Congress departs Washington to hit campaign trail

Leaves key bills until next session

Members of the House of Representives leave the Capitol building on Friday; they plan to return after Election Day.
Chip Somodevilla/Getty Images
Members of the House of Representives left the Capitol building on Friday. They plan to return after Election Day.

WASHINGTON — The most partisan, least productive Congress in memory is bolting Washington for the campaign trail, leaving a pile of unfinished business on the budget and taxes, farm policy, and legislation to save the Postal Service from insolvency.

The GOP-controlled House beat its retreat Friday morning after one last, futile slap at President Obama — passing a bill entitled the Stop the War on Coal Act. The measure, dead on arrival with Obama and the Senate, would block the government from policing greenhouse gas emissions and would give states regulatory control over the disposal of harmful coal byproducts.

In the Senate, majority leader Harry Reid, Democrat of Nevada, delayed that chamber’s getaway to force a procedural vote on legislation by endangered Democrat Jon Tester of Montana to boost access to public lands for hunting and fishing. Republicans protested that the move was nakedly political and had tried to block it.


The spitting match ensured a post-midnight Senate session before a final vote on the only must-do item on the agenda — a six-month spending measure to keep the government running after the current budget year ends on Sept. 30.

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It is the earliest preelection exit by Congress since 1960, though lawmakers will return in November after the election to deal with its stack of unfinished work.

The approval rating for the current Congress in a Gallup Poll earlier this month sank to just 13 percent, the lowest ever for an election year. The House and Senate managed to come together with Obama to enact just 173 new laws. More are coming after the election, but the tally is roughly half the output of a typical Congress.

Even so, political pundits say Republicans are strong favorites to keep the House while Democratic chances of keeping the Senate are on the upswing with Obama’s rise in the polls.

The exit from Washington leaves the bulk of Congress’s agenda for a postelection session in which it is hoped lawmakers will be liberated from the election-year paralysis that has stalled Capitol Hill action.


Topping the lame-duck agenda is dealing with the so-called fiscal cliff, which combines the expiration of the Bush-era tax cuts on Dec. 31 and more than $100 billion in indiscriminate, across-the-board spending cuts set to strike at the same time as punishment for the failure of last year’s deficit ‘‘supercommittee’’ to strike a deal.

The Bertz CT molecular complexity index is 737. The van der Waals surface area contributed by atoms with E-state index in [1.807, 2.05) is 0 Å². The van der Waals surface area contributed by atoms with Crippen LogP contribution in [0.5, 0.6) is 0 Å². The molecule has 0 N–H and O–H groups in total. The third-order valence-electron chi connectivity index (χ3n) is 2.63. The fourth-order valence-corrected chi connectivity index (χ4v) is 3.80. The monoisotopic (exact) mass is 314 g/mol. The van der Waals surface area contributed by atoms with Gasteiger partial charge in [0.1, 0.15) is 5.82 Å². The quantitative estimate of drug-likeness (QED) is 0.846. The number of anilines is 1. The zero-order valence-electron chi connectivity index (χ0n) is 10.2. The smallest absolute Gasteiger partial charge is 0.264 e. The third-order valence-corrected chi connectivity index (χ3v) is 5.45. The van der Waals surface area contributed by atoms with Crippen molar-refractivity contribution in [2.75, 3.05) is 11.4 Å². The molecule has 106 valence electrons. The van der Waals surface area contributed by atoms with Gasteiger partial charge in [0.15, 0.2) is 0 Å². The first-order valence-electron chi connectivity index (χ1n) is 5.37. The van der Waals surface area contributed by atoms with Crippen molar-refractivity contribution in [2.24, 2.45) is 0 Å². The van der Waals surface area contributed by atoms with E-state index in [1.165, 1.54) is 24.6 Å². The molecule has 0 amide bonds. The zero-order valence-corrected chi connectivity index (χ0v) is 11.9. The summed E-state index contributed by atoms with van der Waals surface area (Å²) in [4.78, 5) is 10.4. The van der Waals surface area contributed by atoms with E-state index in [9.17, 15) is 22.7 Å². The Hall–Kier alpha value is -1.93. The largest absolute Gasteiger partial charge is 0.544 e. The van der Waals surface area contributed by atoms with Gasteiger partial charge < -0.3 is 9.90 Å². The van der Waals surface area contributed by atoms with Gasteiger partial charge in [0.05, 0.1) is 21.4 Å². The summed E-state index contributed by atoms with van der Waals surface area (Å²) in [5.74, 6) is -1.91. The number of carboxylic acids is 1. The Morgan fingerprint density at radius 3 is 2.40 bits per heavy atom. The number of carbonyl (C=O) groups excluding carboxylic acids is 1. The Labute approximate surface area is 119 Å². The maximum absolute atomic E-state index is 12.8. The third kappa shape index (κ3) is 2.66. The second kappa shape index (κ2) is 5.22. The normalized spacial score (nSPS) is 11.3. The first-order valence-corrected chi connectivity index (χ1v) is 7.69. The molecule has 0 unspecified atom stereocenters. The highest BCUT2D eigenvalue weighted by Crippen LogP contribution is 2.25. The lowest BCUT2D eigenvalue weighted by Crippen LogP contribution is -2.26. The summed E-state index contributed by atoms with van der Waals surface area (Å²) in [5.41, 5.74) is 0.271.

Also left in limbo is a farm bill, stalled in the House due to opposition from conservative Republicans who think it does not cut farm subsidies and food stamps enough and Democrats who think its food stamp cuts are too harsh.

The current farm act expires on Sept. 30 but the lapse will not have much practical effect in the near term. Still, it’s a political black eye for Republicans, especially those from farm states like North Dakota and Iowa.

The lack of productivity of the 112th Congress was the result of divided government and bitter partisanship. The looming presidential and congressional elections caused top leaders in both parties to play it safe and stick to party positions.

The result: Congress’ major accomplishments tended to be legislation that mostly extended current policies, such as a highway bill passed earlier this year and bills demanded by Obama to renew payroll tax cuts of 2 percentage point and extend student loan subsidies.


Even this Congress’s signature accomplishment — a budget and debt deal enacted last summer to cut $2.1 trillion from the budget over 10 years — punted most of its difficult decisions to the future by tasking the supercommittee with finding at least $1.2 trillion in deficit savings.


And, after the supercommittee cratered, House Republicans walked away from the budget deal by pressing for further cuts to domestic appropriations and reversing some of the pact’s Pentagon cuts.

In the Senate, Reid worked closely with the White House to use the Senate schedule for Obama’s political advantage, repeatedly forcing votes on closing tax breaks for oil companies and raising taxes on upper bracket earners.

But Reid failed to schedule floor debates on any of the 12 annual appropriations bills and the Democrat-led chamber, for the third year in a row, failed to pass a budget.

Republicans also tout almost 40 items of House-passed jobs-related legislation sitting stalled in the Senate. ‘‘They haven’t passed a budget in more than three years. They have no plan to save Medicare, no plan to stop all the tax hikes, and no plan to replace the sequester,’’ said House Speaker John A. Boehner. ‘‘This isn’t leadership. It is negligence.’’

Democrats defending the Senate point out that the balky chamber passed several bills that the House would not, including a renewal of farm programs and legislation to give the Postal Service an infusion of cash to stave off insolvency.

‘‘The reality is, for as closely divided as this Senate is, we passed a large number of bipartisan bills this year, very important bills. But as you all know, it takes two chambers to pass a law,’’ said Senator Charles Schumer, Democrat of New York. ‘‘On the other side, too many of the Congress members, particularly the Tea Party folks, think compromise is a dirty word.’’